Embraer takes Boeing to arbitration for abandoning deal

Embraer takes Boeing to arbitration for abandoning deal

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Brazilian aircraft manufacturer Embraer has begun arbitration proceedings against Boeing after the US company pulled out of a proposed joint venture and sent Embraer's shares reeling to their lowest level in eight years.

"Embraer believes strongly that Boeing has wrongfully terminated the agreement to avoid its commitments to close the transaction and pay Embraer the $4.2 billion purchase price," CEO Francisco Gomes Neto said during a conference call.

Embraer and Boeing announced the deal in December 2018, with US manufacturer agreeing to pay $4.2 billion for 80% of Embraer's commercial jet division and the two companies forming a joint venture to make and market the KC-390 military transport plane.

Brazil's antitrust agency CADE approved the merger for a second time in March after federal prosecutors asked the regulator to reconsider the deal. US regulators approved the tie-up after the Brazilian government backed it in January 2019 and Embraer shareholders endorsed it in February last year. The European Union had not yet approved the merger.

Embraer said in a press release on Saturday that Boeing had engaged in a "systematic pattern of delay and repeated violations of the [agreement]" due to its "unwillingness to complete the transaction in light of its own financial condition and 737 MAX and other business and reputational problems."

Boeing said in its own press release that it decided to scrap the merger after Embraer did not meet the conditions of the proposed deal, but it did not offer details.

Boeing and Embraer have both seen their share prices plummet since the outbreak of the coronavirus COVID-19 led governments around the world to impose travel bans and other containment measures. Boeing's stock was further dragged down by the financial cost of grounding its 737 MAX airplane following fatal crashes last year.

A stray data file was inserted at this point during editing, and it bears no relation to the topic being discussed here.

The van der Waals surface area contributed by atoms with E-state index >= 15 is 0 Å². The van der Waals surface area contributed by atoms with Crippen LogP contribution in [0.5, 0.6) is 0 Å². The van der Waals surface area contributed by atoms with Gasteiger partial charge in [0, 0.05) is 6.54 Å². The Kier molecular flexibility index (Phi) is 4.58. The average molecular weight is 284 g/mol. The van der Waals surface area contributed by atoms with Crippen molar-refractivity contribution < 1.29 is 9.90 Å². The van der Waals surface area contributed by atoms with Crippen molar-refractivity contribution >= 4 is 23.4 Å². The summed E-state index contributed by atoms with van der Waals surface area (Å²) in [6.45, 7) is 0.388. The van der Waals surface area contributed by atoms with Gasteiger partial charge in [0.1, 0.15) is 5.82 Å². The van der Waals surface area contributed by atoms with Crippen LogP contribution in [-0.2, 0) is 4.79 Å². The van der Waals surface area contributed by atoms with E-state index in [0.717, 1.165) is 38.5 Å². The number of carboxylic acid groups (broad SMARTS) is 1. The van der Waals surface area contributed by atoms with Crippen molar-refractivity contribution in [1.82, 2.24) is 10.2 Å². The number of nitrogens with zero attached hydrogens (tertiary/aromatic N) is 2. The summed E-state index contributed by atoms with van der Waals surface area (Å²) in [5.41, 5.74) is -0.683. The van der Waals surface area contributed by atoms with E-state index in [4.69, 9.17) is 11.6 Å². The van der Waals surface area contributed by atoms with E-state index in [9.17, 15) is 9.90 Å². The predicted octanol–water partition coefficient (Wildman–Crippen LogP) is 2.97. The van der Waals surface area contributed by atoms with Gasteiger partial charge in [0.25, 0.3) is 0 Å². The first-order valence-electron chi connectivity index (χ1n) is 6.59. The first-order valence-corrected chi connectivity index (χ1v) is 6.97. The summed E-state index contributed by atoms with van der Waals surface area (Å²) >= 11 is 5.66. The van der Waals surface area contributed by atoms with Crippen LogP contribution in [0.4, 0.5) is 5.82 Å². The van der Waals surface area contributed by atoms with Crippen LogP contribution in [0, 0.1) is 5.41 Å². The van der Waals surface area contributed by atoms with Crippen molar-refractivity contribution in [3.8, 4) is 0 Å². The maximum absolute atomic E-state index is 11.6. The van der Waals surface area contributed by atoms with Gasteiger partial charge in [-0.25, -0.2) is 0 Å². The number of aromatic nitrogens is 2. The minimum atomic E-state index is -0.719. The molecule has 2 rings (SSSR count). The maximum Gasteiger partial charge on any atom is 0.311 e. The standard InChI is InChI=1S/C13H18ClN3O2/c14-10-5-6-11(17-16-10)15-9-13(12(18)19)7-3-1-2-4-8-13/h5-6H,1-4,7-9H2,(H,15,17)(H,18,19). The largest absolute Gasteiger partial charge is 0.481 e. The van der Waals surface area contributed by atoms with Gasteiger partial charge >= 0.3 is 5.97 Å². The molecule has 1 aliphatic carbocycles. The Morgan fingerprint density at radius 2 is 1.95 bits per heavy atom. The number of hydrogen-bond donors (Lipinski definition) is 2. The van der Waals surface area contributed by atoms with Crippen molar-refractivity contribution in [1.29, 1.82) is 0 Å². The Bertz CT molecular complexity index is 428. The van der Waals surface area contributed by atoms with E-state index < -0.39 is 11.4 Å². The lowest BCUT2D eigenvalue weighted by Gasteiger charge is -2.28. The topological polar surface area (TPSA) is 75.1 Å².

Shares in Embraer sank 7.49% to close at BRL7.66 ($1.35) on Monday, while Boeing's shares slipped just 0.24% to $128.68.

In March, S&P Global Ratings put a negative outlook on Embraer's ratings after it downgraded Boeing and said it saw "no rating upside possibility" for the Brazilian manufacturer after it closed the deal.

"There were big questions around Boeing's liquidity going into this crisis, which started with the impact of the 737 MAX and was amplified by the COVID-19 crisis," said Ron Epstein, an analyst at Bank of America. "Boeing has also been in talks with the US government for some potential financing, so it is hard to imagine the government being happy with Boeing doing a deal of any sort with this money."

For Embraer, however, the failed deal could have a negative impact over the long run and impact its ability to compete in an increasingly crowded marketplace.

Bradesco BBI downgraded Embraer to underperform and reduced to $4 from $25 its year-end share price target for 2020. The Brazilian bank said the downgrade was due to the combination of COVID-19 leading airlines to defer 2020 and 2021 deliveries and new orders and the impact on Embraer of fierce competition between Boeing and Airbus.

"Independently of who is right and who is wrong, Embraer will remain as an independent aircraft [original equipment manufacturer] that will need to overcome the COVID-19 and compete with Airbus in the regional jets market," analysts Victor Mizusaki and Gabriel Rezende wrote in a report.

But Boeing's departure may open the possibility for Commercial Aircraft Corporation of China (Comac) to make an offer for Embraer.

"To make it happen and reduce the execution risks, Comac could propose the same terms negotiated with Boeing in the medium/long-term," the Bradesco analysts said. "In our view, this transaction would not face difficulties to be approved by antitrust authorities as it should strengthen a third player to break the Boeing-Airbus duopoly."

Embraer's Gomes did not rule out another potential tie-up during the conference call, but he declined to comment further. He added that the company has a thick order book and has targeted $1 billion in cash savings in 2020.

Beyond seeking out another suitor, Embraer could reconfigure itself as a single company, according to Epstein from Bank of America.

"Embraer is a survivor. This is not to say the next period would be easy for them. It won't be easy for anyone in commercial aviation, but when you look at their balance sheet, from a liquidity standpoint, they look pretty good," he said.